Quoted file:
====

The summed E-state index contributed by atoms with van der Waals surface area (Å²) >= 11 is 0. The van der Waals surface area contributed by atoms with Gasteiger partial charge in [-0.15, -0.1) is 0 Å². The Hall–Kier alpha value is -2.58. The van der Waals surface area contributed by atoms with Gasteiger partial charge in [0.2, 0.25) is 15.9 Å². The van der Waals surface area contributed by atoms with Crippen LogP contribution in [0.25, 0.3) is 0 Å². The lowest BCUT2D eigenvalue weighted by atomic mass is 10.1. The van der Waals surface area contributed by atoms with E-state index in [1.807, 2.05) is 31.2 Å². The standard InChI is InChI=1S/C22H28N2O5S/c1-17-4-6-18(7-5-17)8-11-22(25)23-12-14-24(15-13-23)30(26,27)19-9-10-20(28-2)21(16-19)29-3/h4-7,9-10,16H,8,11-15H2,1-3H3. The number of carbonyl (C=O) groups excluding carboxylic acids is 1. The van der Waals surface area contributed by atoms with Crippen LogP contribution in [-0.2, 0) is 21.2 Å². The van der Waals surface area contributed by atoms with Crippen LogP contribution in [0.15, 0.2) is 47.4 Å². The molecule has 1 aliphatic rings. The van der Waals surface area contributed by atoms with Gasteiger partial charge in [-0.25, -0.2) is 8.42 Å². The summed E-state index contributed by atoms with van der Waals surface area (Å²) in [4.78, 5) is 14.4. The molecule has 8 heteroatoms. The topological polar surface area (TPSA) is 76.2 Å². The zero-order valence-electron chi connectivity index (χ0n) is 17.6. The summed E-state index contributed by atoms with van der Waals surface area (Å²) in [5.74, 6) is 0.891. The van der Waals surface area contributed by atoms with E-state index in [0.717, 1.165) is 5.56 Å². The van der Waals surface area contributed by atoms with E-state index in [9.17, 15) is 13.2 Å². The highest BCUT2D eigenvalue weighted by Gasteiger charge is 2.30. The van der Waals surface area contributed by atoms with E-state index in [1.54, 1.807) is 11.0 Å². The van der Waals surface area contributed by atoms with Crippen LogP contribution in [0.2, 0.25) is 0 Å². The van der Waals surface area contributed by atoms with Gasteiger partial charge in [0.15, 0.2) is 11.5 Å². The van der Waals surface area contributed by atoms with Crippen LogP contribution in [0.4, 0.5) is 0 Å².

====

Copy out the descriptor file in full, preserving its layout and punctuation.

The summed E-state index contributed by atoms with van der Waals surface area (Å²) >= 11 is 0. The van der Waals surface area contributed by atoms with Gasteiger partial charge in [-0.15, -0.1) is 0 Å². The Hall–Kier alpha value is -2.58. The van der Waals surface area contributed by atoms with Gasteiger partial charge in [0.2, 0.25) is 15.9 Å². The van der Waals surface area contributed by atoms with Crippen LogP contribution in [0.25, 0.3) is 0 Å². The lowest BCUT2D eigenvalue weighted by atomic mass is 10.1. The van der Waals surface area contributed by atoms with E-state index in [1.807, 2.05) is 31.2 Å². The standard InChI is InChI=1S/C22H28N2O5S/c1-17-4-6-18(7-5-17)8-11-22(25)23-12-14-24(15-13-23)30(26,27)19-9-10-20(28-2)21(16-19)29-3/h4-7,9-10,16H,8,11-15H2,1-3H3. The number of carbonyl (C=O) groups excluding carboxylic acids is 1. The van der Waals surface area contributed by atoms with Crippen LogP contribution in [-0.2, 0) is 21.2 Å². The van der Waals surface area contributed by atoms with Crippen LogP contribution in [0.15, 0.2) is 47.4 Å². The molecule has 1 aliphatic rings. The van der Waals surface area contributed by atoms with Gasteiger partial charge in [-0.25, -0.2) is 8.42 Å². The summed E-state index contributed by atoms with van der Waals surface area (Å²) in [4.78, 5) is 14.4. The molecule has 8 heteroatoms. The topological polar surface area (TPSA) is 76.2 Å². The zero-order valence-electron chi connectivity index (χ0n) is 17.6. The summed E-state index contributed by atoms with van der Waals surface area (Å²) in [5.74, 6) is 0.891. The van der Waals surface area contributed by atoms with E-state index in [0.717, 1.165) is 5.56 Å². The van der Waals surface area contributed by atoms with E-state index in [9.17, 15) is 13.2 Å². The highest BCUT2D eigenvalue weighted by Gasteiger charge is 2.30. The van der Waals surface area contributed by atoms with E-state index in [1.54, 1.807) is 11.0 Å². The van der Waals surface area contributed by atoms with Crippen LogP contribution in [0.2, 0.25) is 0 Å². The van der Waals surface area contributed by atoms with Gasteiger partial charge in [0.15, 0.2) is 11.5 Å². The van der Waals surface area contributed by atoms with Crippen LogP contribution in [0.4, 0.5) is 0 Å².